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Pythagoras was born in ancient Greece around 570 BCE. Later, he moved to southern Italy, drawn by the pleasant weather and scenic views, and to establish a community.

In his “school,” Pythagoras taught his students that numbers were incredibly important, even at the core of the universe itself.

An odd quirk of Pythagoras was his belief about fava beans. He thought they caused gas, which he believed took away the “breath of life.” Yet, he also believed that fava beans held the souls of the departed. So, maybe he thought eating beans would make you pass gas ghosts?

Legend has it that Pythagoras once paused his busy schedule to advise an ox against eating beans. While some nearby herdsmen laughed at his peculiar behavior, they were astonished when the ox actually heeded his advice and stopped eating beans! Remarkably, the ox, now on a bean-free diet, lived much longer than any other ox, eventually attaining a sacred status due to its longevity.

As for his death, it’s shrouded in mystery. Many stories suggest he sacrificed himself to protect a field of fava beans, possibly because he believed they held the souls of the dead. What exactly threatened the beans remains unknown, but it must have been significant.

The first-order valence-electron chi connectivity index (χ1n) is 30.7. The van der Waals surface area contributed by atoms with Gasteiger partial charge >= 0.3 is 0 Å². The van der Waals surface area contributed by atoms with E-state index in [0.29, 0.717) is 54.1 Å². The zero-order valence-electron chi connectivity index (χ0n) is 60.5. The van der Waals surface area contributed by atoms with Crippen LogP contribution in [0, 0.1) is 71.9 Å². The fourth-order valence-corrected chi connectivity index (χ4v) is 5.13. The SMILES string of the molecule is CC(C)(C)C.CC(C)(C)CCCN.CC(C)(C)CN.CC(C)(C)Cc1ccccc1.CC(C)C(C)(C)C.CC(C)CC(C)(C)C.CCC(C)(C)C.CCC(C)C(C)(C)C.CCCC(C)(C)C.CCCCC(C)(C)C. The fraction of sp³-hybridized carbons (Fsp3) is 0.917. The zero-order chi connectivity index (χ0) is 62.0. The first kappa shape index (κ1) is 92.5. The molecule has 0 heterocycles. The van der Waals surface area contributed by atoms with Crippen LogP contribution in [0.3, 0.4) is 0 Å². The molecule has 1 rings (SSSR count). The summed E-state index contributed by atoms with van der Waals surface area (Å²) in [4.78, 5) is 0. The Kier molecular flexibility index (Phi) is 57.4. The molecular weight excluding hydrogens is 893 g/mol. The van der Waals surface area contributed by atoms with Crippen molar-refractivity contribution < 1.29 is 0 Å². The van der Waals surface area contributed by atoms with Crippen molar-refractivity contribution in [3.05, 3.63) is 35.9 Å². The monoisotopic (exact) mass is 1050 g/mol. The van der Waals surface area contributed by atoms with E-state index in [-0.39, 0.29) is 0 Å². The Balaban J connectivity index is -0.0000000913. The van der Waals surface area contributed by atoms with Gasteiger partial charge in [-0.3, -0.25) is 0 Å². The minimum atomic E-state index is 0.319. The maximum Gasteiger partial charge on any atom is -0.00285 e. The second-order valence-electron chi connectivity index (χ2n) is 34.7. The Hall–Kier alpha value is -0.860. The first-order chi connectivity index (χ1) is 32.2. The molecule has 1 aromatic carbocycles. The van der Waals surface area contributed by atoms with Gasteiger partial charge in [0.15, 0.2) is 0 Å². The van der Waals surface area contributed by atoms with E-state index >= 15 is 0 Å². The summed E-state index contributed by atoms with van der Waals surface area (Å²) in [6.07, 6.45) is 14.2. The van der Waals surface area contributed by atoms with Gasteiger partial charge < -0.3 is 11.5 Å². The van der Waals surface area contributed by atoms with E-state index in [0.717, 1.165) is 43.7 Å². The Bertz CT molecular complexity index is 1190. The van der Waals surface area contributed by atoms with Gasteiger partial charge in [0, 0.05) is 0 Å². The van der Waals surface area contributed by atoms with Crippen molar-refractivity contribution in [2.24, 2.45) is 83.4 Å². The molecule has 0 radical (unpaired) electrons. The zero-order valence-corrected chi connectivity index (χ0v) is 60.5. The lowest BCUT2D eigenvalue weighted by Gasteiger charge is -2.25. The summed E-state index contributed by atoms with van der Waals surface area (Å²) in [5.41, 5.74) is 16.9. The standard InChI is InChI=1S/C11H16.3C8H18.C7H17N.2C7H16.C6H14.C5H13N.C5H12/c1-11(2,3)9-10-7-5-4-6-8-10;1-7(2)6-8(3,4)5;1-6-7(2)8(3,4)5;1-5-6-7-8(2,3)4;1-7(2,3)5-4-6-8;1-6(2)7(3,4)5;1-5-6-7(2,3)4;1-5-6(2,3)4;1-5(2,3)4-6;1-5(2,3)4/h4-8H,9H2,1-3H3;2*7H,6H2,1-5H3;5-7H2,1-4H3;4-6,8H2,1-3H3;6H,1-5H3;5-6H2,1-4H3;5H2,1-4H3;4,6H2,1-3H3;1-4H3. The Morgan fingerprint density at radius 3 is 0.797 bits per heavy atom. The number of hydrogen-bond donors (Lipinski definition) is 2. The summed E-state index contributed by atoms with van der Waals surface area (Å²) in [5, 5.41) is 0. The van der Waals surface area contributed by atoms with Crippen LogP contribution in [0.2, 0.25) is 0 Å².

Pythagoras’s aversion to fava beans, despite their common availability in his time and region, has sparked speculation among scholars. Some propose theories of reincarnation or sexual symbolism to explain his disdain for the bean, attributing to it a supernatural symbol of death.

However, modern scholars entertain the possibility that Pythagoras may have had valid reasons for his beliefs. It’s now known that fresh fava beans can be poisonous to certain individuals due to a genetic condition called favism, a discovery that only entered medical knowledge in the 1960s.

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